Skip to main content

The Manual may earn a commission when you buy through links on our site.

Don’t Have a Family Tartan? Brian Wilton Can Design One for You

Editor’s Note: In November 2017, we had the pleasure of spending 10 captivating days in Scotland. Below is but one adventure of many from our stay. We hope the joy we experienced comes through in all our posts and missives from our adventure, which no doubt read better with a wee dram in hand. 

There are some things in life we just take for granted until we stop to think about them. Who made the first martini? Where do neckties come from? Who designs tartan?

The beautiful thing about tartan is that its colors and patterns are designed to tell a story.

We know the last question has kept you awake at night, so we are here to provide an answer. Mr. Brian Wilton MBE (Most Excellent order of the British Empire!) has designed many of the tartans you may have seen on a daily basis, from Brooks Brothers, Saks Fifth Avenue, Fred Perry, and The Ryder Cup to name a few. Of course we are most excited about the tartan he designed for The Manual.

What do you do with a tartan you may ask? The sky is the limit. You can print it on stationary, neck ties and cocktail coasters, or you can have it woven for scarves, man cave curtains, or liquor bottle totes. And of course, you can make it into a kilt.

But, the beautiful thing about tartan is that its colors and patterns are designed to tell a story.

We sat down with Wilton and gave him the back story on The Manual and he came up with what we think is a very handsome design. The story behind the color combination goes like this:

Brian Wilton Saks_Fifth_Avenue_Tartan_02
Brian Wilton with the Saks Fifth Avenue Tarton Image used with permission by copyright holder

Black/Green– the colors of our website

Rose– ‘The City of Roses’, Portland, Oregon where our West Coast offices are located

Yellow/Red– reflects the taxicabs in New York City, home to our East Coast offices, as well as the color of ‘The Big Apple’

Purple– The Editor-in-Chief’s favorite color

We were curious to learn how exactly one becomes a tartan designer and Wilton was kind enough to tell us more. Read on to hear his tales from working with a Prime Minister’s wife, flying north of the Arctic Circle, and penning several books all on the world’s most distinctive brand.

Image used with permission by copyright holder

How did you become a tartan designer?

By accident! As Director of the Scottish Tartans Authority at the time, I was asked by the British Government to organize a special tartan for the 2005 G8 Summit at Scotland’s premier hotel – Gleneagles.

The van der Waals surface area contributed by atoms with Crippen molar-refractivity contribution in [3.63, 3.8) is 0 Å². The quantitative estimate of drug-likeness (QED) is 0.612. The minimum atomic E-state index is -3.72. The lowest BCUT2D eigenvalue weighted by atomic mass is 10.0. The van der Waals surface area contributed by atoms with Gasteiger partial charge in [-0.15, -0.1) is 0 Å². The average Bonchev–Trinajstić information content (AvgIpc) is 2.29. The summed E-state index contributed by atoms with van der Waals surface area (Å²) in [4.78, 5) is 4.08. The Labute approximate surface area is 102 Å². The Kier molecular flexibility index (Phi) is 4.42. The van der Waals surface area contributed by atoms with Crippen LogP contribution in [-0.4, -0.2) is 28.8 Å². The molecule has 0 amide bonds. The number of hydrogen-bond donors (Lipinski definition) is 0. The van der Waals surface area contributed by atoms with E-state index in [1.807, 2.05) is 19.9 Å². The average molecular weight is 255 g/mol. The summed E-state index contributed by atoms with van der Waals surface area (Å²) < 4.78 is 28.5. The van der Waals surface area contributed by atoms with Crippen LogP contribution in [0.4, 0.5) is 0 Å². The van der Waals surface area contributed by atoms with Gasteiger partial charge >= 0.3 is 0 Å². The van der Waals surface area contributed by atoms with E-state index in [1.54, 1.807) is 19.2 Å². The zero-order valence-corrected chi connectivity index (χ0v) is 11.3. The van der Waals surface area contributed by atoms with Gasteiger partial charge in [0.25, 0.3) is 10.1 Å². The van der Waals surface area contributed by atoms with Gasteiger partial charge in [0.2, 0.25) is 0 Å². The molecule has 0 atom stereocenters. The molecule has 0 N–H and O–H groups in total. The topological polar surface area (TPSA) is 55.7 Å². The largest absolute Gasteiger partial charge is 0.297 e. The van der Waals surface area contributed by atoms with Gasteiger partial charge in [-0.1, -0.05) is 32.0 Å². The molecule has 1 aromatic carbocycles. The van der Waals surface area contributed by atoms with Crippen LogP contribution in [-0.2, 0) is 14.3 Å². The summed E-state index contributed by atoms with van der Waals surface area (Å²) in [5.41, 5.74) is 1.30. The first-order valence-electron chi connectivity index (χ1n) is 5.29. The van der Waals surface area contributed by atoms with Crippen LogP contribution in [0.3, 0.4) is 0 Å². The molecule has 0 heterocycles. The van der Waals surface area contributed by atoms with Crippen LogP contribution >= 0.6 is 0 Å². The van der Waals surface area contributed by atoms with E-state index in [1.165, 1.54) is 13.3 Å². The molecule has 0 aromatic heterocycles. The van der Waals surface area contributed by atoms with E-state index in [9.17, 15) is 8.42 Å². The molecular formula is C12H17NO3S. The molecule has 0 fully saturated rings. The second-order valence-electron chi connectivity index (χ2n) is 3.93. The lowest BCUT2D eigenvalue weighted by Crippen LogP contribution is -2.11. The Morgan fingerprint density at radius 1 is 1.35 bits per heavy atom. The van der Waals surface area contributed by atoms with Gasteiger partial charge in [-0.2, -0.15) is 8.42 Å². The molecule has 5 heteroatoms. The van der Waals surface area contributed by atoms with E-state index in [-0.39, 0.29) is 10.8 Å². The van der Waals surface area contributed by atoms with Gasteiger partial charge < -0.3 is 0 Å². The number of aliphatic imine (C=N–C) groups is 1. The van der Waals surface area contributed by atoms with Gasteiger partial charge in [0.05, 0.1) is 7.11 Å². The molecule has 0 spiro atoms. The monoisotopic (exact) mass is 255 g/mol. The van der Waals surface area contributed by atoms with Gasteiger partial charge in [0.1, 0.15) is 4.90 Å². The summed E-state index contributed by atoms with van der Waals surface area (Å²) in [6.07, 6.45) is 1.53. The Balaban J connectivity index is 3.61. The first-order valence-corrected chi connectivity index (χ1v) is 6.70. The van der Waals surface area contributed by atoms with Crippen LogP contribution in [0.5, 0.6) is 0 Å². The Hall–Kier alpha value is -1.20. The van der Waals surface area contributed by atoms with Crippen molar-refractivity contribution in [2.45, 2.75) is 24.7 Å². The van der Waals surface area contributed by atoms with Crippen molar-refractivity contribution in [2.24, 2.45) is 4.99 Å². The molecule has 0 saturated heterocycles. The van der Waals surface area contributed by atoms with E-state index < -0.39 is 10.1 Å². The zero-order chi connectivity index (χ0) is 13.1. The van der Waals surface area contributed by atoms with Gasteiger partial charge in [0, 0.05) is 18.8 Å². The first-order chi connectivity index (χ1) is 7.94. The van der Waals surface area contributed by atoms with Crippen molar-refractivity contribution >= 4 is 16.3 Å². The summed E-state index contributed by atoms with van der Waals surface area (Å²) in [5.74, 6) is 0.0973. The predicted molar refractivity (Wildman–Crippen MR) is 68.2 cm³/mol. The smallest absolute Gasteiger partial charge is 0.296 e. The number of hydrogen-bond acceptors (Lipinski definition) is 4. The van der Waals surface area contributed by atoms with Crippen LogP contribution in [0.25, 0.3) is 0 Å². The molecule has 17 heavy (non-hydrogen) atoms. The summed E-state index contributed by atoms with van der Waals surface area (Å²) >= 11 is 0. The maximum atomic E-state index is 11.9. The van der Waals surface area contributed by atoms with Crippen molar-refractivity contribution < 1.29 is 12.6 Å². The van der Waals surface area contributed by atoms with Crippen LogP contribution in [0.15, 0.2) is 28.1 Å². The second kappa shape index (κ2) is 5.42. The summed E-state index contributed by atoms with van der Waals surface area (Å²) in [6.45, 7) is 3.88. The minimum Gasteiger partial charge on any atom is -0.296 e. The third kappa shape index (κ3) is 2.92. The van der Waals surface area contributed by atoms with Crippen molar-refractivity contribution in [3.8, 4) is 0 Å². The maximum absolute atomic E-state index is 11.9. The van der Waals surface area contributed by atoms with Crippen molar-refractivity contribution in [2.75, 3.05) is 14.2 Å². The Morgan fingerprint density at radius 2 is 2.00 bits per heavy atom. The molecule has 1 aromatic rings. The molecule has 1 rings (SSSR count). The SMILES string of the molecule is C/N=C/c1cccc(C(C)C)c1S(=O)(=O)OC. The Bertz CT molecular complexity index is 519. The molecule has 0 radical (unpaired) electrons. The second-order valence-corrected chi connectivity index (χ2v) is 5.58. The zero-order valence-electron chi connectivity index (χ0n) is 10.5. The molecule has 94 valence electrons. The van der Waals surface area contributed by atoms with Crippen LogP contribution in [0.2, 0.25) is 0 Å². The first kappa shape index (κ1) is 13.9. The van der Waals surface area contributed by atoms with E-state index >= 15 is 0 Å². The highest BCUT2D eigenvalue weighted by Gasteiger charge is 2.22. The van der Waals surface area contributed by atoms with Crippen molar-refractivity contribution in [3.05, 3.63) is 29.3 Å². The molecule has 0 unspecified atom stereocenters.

I decided the fairest way was to ask all the major weavers to submit two or three design from which the government officials could make their choice. To me, none of the submissions were very inspiring and at the eleventh hour, I decided that I could do better and hastily added three designs to widen the choice.

I seem to have ended up as the world’s only full-time tartan designer.

My embarrassment was acute when I learned that of the three short-listed designs sent to 10 Downing Street (official home of the British Prime Minister), two of them were mine. The final choice was made by Prime Minister Tony Blair’s wife, Cherie, who chose – you’ve guessed it – one of mine!

It was then that it dawned on me, that this previously hidden skill had possibilities and I seem to have ended up as the world’s only full-time tartan designer.

Is there a school or degree for it?

No, surprisingly. Although there are many specialist textile design courses in Scotland, up to degree and master level, none that I know of covers tartan – unbelievable in the country that ‘owns’ the world’s most distinctive brand!

Has the job taken you to far off lands for interesting projects?

It certainly has! In Britain alone it’s taken me to a reception at 10 Downing Street, a Royal Garden Party, Buckingham Palace for appointment by HRH Prince Charles as a Member of the British Empire (MBE); to TV studios, to film shoots, and radio interviews around the globe.

Overseas trips to deliver presentations or visit clients include north of the Arctic circle to the Norwegian port town of Harstad; to Moscow and St. Petersburg in Russia; Belgium, the Netherlands, Northern Spain, Japan, and of course many places in the USA with the favorite, of course, being the Big Apple.

Downing Street, Britain Image used with permission by copyright holder

Besides ours, is there a tartan that you are most proud of designing?

Yes – out the 160 tartans that I’ve designed, one stands out head and shoulders on the ‘pride parade’ and that’s the Russian Arctic Convoy Tartan that I was commissioned to design by the Russian Consul General in Edinburgh, Andrey A. Pritsepov. It was to mark the 75th Anniversary of the first of those death-ridden oceangoing convoys of World War II that sailed from the United Kingdom, Iceland, and North America to northern ports in the Soviet Union, a route described by Winston Churchill as the “worst journey in the world.”

More than 3,000 lives were lost on those convoys and it was indeed a very humbling experience to become involved in such a commemorative project.

The Russian Arctic Convoy tartan encapsulates the essential colours remembered by convoy veterans.

Design rationale: